The Dutch island of Dejima (出島) in Nagasaki was for centuries the only way Japan had contact with the western world. For more than 200 years, the Dutch stayed here, locked up on an island measuring less than 150 by 150 metres. Since 2006, you can visit Dejima (but you can also say Deshima, Decima, Schism or Desjima) and relive the way of life of those days. In this article, I give you a historical explanation of the exceptional position that the Dutch had here and that Japan also eventually benefited from it. Finally, you will get my opinion whether Dejima is worth a visit during a stay in Nagasaki…
Planning a visit to Nagasaki, Japan? In the Travel Guide of this amazing port city you will find information about the best sights of Nagasaki.
From Portugal to Dejima for the Dutch
When the Portuguese landed in Southwest Japan in 1543, they had two goals. Firstly, they wanted to promote trade and accumulate wealth. And secondly, they wanted to convert the Japanese population to Christianity. Until 1600 this went reasonably well, until the Dutch discovered Japan and started to compete with the Portuguese.
The new shogun of Japan, Ieyasu Tokugawa (1543-1616), was disgusted that the Portuguese were trying to convert and change the country. The shogun’s successors therefore decided that Japan should cut itself off from the rest of the world. But they needed the help of the Dutch to achieve this. During an uprising of Catholic peasants in 1639 in Shimabara, where the Dutch fought alongside the shogun, many Catholic citizens were killed. When the shogun won, the Catholic faith was banned and the Portuguese expelled. Only the Dutch were allowed to stay on condition that they promised not to convert people. That did not matter much to the crazy Dutch. The shogun gave them an island near Nagasaki: Dejima.
Fact: The meaning of Dejima is ‘Island that sticks out’. This was certainly true in the past, but now there seems to be no island…
The closed life of the Dutch on a small island
Until 1853, the island of Dejima was under strict control of Japanese observers. The Dutch were not allowed to leave the island, except during an annual audience with the shogun. Contact with the Japanese population also had to be kept to a minimum in order to limit the spread of Dutch influence. Nevertheless, there was a lot of contact with the Japanese on the island. For example, 270 Japanese worked as waiters, translators and suppliers of food and other products. Because of the small number of Dutch, it was common for love affairs to develop between the two groups. But prostitution was also not uncommon on Dejima. The Dutch were also forbidden to stay on the island for long periods and they were regularly replaced by new merchants from Batavia.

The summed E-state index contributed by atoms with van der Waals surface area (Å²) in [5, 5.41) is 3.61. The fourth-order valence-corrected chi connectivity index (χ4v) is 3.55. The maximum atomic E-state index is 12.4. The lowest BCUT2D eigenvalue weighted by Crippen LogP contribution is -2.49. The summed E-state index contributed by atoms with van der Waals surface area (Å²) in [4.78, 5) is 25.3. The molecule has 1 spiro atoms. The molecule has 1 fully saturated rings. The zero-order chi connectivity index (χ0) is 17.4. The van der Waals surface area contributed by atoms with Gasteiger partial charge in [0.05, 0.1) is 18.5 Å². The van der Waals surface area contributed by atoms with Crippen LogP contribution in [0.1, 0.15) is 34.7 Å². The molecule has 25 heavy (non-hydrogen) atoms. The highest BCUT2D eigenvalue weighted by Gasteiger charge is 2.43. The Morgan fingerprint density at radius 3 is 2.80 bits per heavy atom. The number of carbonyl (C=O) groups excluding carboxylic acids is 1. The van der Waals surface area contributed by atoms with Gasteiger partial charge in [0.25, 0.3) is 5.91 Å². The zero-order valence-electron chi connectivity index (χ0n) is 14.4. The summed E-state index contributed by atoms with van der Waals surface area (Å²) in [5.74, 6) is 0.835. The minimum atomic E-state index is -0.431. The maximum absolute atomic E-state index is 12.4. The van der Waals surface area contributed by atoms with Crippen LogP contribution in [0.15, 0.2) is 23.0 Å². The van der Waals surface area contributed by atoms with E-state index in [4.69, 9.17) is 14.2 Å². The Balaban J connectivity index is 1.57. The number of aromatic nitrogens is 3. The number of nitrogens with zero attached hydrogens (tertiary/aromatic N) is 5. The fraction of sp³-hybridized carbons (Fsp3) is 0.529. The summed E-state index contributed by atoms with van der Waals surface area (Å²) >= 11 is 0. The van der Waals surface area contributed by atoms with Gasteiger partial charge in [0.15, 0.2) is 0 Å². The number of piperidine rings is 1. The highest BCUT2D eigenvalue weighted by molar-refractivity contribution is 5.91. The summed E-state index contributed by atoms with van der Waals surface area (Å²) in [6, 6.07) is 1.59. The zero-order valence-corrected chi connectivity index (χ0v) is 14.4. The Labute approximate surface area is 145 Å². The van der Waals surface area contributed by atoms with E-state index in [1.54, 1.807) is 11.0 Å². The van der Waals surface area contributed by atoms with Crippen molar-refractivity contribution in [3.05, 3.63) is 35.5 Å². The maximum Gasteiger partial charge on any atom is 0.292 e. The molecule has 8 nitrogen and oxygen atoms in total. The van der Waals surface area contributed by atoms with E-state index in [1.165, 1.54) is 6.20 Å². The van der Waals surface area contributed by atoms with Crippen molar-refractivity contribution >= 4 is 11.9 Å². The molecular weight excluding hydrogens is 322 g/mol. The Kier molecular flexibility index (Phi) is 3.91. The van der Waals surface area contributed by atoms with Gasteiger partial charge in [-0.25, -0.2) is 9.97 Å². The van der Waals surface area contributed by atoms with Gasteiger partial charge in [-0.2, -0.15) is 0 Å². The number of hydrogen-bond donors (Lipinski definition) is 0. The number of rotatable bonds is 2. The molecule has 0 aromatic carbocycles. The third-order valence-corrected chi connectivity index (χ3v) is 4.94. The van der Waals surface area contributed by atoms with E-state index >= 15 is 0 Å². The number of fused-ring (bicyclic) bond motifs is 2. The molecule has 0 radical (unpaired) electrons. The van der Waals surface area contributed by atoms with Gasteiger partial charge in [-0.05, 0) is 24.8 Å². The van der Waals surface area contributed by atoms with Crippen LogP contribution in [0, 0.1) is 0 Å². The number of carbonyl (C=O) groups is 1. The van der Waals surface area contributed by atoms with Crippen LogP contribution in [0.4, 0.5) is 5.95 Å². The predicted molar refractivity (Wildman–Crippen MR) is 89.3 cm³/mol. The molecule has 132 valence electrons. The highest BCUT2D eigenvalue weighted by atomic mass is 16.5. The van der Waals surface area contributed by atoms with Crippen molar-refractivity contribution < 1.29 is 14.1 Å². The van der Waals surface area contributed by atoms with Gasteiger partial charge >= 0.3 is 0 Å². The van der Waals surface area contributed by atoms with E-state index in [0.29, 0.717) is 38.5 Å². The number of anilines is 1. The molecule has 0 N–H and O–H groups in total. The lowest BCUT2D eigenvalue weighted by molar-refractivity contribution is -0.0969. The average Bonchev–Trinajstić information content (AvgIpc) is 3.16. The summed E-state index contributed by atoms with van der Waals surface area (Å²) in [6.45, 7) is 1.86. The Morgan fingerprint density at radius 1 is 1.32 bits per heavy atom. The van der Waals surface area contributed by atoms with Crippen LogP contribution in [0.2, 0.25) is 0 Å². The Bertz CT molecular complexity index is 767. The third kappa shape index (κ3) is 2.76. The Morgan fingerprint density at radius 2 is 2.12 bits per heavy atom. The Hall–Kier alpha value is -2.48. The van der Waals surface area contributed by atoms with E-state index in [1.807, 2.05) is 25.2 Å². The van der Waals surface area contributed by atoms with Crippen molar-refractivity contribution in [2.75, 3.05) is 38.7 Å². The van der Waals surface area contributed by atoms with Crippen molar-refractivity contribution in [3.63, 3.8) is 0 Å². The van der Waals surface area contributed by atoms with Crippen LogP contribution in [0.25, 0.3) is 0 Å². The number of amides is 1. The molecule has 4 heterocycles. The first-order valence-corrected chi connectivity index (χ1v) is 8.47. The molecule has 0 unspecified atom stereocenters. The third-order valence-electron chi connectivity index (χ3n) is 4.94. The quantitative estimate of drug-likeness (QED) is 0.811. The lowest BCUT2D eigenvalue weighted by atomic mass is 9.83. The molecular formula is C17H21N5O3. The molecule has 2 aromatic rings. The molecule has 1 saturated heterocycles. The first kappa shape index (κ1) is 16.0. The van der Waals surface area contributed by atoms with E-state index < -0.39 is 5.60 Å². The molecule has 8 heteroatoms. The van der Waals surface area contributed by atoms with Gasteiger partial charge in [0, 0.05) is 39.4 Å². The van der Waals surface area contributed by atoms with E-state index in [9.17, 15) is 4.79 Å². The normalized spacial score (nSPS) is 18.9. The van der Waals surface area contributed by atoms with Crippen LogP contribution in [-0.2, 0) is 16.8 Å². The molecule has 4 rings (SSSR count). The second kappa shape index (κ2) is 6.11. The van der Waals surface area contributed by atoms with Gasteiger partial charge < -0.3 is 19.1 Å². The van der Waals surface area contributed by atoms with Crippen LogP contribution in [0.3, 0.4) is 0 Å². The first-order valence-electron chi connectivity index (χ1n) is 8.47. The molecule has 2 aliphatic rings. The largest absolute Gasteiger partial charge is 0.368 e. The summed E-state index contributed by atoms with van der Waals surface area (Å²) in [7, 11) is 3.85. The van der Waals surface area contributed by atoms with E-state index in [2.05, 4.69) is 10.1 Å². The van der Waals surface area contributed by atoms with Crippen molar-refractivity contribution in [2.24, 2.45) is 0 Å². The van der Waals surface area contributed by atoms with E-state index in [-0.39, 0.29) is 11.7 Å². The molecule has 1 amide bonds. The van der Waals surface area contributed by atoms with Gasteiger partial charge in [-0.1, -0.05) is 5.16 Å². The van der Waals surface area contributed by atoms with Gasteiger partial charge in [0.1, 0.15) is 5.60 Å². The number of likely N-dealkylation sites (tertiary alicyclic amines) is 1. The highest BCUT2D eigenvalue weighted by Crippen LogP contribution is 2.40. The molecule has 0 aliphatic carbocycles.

Trade relations with Japan: knowledge, silver and copper
When the Portuguese were driven out around 1640, the Dutch took over the silver-for-silk trade from them. This meant that the Dutch bought silk from the Chinese and exchanged it with the Japanese for silver. They transported the siver tot Batavia a few times a year. Especially in the beginning, this was lucrative. But since the Chinese were also allowed to have a trading post in Japan, they were in a better position. The Dutch then switched to copper, which was very popular in Asia. This brought the Dutch East India Company (VOC) great profits. But from 1700 onwards, trade from Dejima was restricted by the Japanese government and the settlement was no longer profitable.
Map of the island of Dejima or Deshima
But perhaps the Japanese gained more than the Dutch. The VOC merchants handed out many gifts to keep the shogun happy. This aroused the interest of the Japanese, who gained scientific knowledge as a result. On Dejima, too, there was much interest in ‘western’ books. These were translated and so they acquired knowledge of such subjects as astronomy, mathematics, chemistry, geography, warfare and medicine. Especially in the mid-nineteenth century, when industrialisation began in Japan, the country benefited greatly from this.
A visit to Dejima can easily be combined with the nearby Glover Garden. Whereas the Dutch contributed to the development and knowledge of Japan from 1640 to 1860, the Scotsman Thomas B. Glover did so from 1860 to 1900. Read more about this in the article Glover Garden | Visit the beautiful estate of a Scottish Samurai.
A review of Dejima or Deshima
A visit to the island of Dejima is (besides this article) a nice way to learn more about the history of the Dutch in Japan. It was opened as a museum in 2006 after a long period of restoration and gives a good sight of the centuries-old trade relations between the two countries. It is a pity that no buildings from that time have survived, but with a bit of fantasy and empathy you can walk right into eighteenth century Dejima. Therefore it is certainly worthwhile visiting this attraction, even if it is only for an hour.
Looking for more Dutch influences in Japan? Then go to the Huis ten Bosch theme park in the north of Nagasaki. Here you have the feeling to to be in The Netherlands instead of Japan.
Practical information for a visit to Dejima in Nagasaki
How to get to Dejima?
Dejima is a 20-minute walk from Nagasaki’s main train station. Would you rather use public transport? Line 1 will take you from the station to Dejima Station in 7 minutes.
Dejima is open every day from 8 am to 9 pm. A visit takes about 2 to 3 hours and costs 520 yen.
Do you have more tips, ideas or comments about Dejima in Nagasaki? Then feel free to leave a message below.